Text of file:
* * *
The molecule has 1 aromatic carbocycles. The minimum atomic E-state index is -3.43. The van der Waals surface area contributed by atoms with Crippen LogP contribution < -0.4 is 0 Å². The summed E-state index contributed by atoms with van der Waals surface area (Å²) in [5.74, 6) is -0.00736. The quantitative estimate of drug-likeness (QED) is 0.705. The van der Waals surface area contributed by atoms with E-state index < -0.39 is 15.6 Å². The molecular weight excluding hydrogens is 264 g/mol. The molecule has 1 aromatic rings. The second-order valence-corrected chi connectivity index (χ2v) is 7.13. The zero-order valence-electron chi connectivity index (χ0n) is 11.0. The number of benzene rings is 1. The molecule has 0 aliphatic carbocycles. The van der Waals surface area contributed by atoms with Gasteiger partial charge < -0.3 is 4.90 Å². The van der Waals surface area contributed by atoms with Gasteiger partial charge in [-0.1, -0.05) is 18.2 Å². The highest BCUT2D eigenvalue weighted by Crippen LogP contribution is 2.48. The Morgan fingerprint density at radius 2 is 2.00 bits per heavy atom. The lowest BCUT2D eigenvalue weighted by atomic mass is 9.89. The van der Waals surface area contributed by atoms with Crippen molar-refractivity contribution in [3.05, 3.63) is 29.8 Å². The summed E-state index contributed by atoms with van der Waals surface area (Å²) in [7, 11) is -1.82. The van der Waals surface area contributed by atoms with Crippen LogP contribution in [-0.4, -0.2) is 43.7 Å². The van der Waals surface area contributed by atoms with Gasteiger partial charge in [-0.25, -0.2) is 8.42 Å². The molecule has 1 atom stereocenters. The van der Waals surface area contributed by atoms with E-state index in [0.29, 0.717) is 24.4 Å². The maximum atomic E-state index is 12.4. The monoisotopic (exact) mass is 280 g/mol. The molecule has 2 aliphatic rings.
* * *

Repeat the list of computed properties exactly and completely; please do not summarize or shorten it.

The molecule has 1 aromatic carbocycles. The minimum atomic E-state index is -3.43. The van der Waals surface area contributed by atoms with Crippen LogP contribution < -0.4 is 0 Å². The summed E-state index contributed by atoms with van der Waals surface area (Å²) in [5.74, 6) is -0.00736. The quantitative estimate of drug-likeness (QED) is 0.705. The van der Waals surface area contributed by atoms with E-state index < -0.39 is 15.6 Å². The molecular weight excluding hydrogens is 264 g/mol. The molecule has 1 aromatic rings. The second-order valence-corrected chi connectivity index (χ2v) is 7.13. The zero-order valence-electron chi connectivity index (χ0n) is 11.0. The number of benzene rings is 1. The molecule has 0 aliphatic carbocycles. The van der Waals surface area contributed by atoms with Gasteiger partial charge < -0.3 is 4.90 Å². The van der Waals surface area contributed by atoms with Gasteiger partial charge in [-0.1, -0.05) is 18.2 Å². The highest BCUT2D eigenvalue weighted by Crippen LogP contribution is 2.48. The Morgan fingerprint density at radius 2 is 2.00 bits per heavy atom. The lowest BCUT2D eigenvalue weighted by atomic mass is 9.89. The van der Waals surface area contributed by atoms with Crippen molar-refractivity contribution in [3.05, 3.63) is 29.8 Å². The summed E-state index contributed by atoms with van der Waals surface area (Å²) in [7, 11) is -1.82. The van der Waals surface area contributed by atoms with Crippen LogP contribution in [-0.4, -0.2) is 43.7 Å². The van der Waals surface area contributed by atoms with Gasteiger partial charge in [-0.25, -0.2) is 8.42 Å². The molecule has 1 atom stereocenters. The van der Waals surface area contributed by atoms with E-state index in [0.29, 0.717) is 24.4 Å². The maximum atomic E-state index is 12.4. The monoisotopic (exact) mass is 280 g/mol. The molecule has 2 aliphatic rings.